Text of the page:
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Wednesday, May 27, 2015

Jon Lundbom & Big Five Chord – Jeremiah (Hot Cup, 2015) ****

By Chris Haines

The music on Jeremiah is not so much of a Big Five Chord as much as a big seven. As well as the core quintet line-up of Jon Irabagon (Soprano Sax), Bryan Murray (Tenor/Alto Saxes), Moppa Elliott (Bass), Dan Monaghan (Drums) and Jon Lundbom (Guitar), they are joined by Justin Wood (Alto Sax) & Sam Kulik (Trombone). Even though the ensemble has expanded again, they have lost none of their classic Big Five Chord sound with full-on textures taking turns against more stripped back accompaniments, and fast free-bop tempos being usurped by laid back lounge vibes. We find that Lundbom’s guitar playing is as free and languid as ever, the sound of which is totally unique to himself.

The opening track “The Bottle” is half a march and a jog, full of energy in it’s brisk, but not overtly fast, pace containing some great playing from the whole ensemble, which Lundbom uses as a foil to launch a typical free and wandering guitar solo before giving way to some rasping sax playing. In fact, Lundbom gives way quite a lot on this album, allowing the horns to come to the front a lot more and not just collectively but also as soloists. Personally, I would have liked to have heard more of his guitar work up front on the album, but from a compositional point of view Lundbom has taken a very unselfish stance to the situation and has put the music first. “Lick Skillet” starts with what sounds like the drone of an aeroplane, but is in fact an extended technique on the trombone creating an interest that wasn’t expected, before a dancing flute picks up the vibe with some funky melodic playing. Two of the tracks are arrangements of Wiccan prayer songs, the idea first being introduced on Liverevil. The album closes with a live track “Screamer” with the guitar up front and rolling with it’s stream of consciousness playing, for the large part, pitted against the start-stop rhythmic accompaniment of bass and drums.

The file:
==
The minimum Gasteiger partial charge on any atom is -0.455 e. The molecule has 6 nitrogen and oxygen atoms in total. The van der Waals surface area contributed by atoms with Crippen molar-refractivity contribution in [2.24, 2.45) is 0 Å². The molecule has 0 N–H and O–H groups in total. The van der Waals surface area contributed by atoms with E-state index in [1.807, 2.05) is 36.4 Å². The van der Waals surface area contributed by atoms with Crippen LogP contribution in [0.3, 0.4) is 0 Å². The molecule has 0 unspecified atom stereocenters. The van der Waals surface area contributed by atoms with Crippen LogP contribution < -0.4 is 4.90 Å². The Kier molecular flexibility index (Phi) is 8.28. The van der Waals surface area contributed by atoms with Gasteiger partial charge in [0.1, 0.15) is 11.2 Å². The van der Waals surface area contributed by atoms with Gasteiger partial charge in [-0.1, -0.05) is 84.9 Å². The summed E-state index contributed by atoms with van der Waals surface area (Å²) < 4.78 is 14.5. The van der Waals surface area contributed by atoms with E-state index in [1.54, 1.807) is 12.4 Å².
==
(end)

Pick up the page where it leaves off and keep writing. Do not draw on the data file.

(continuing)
The musicianship on this album is excellent and the band are really together as you would expect. There are seven tracks on Jeremiah and not one of them is a filler, but every one of them is a grower!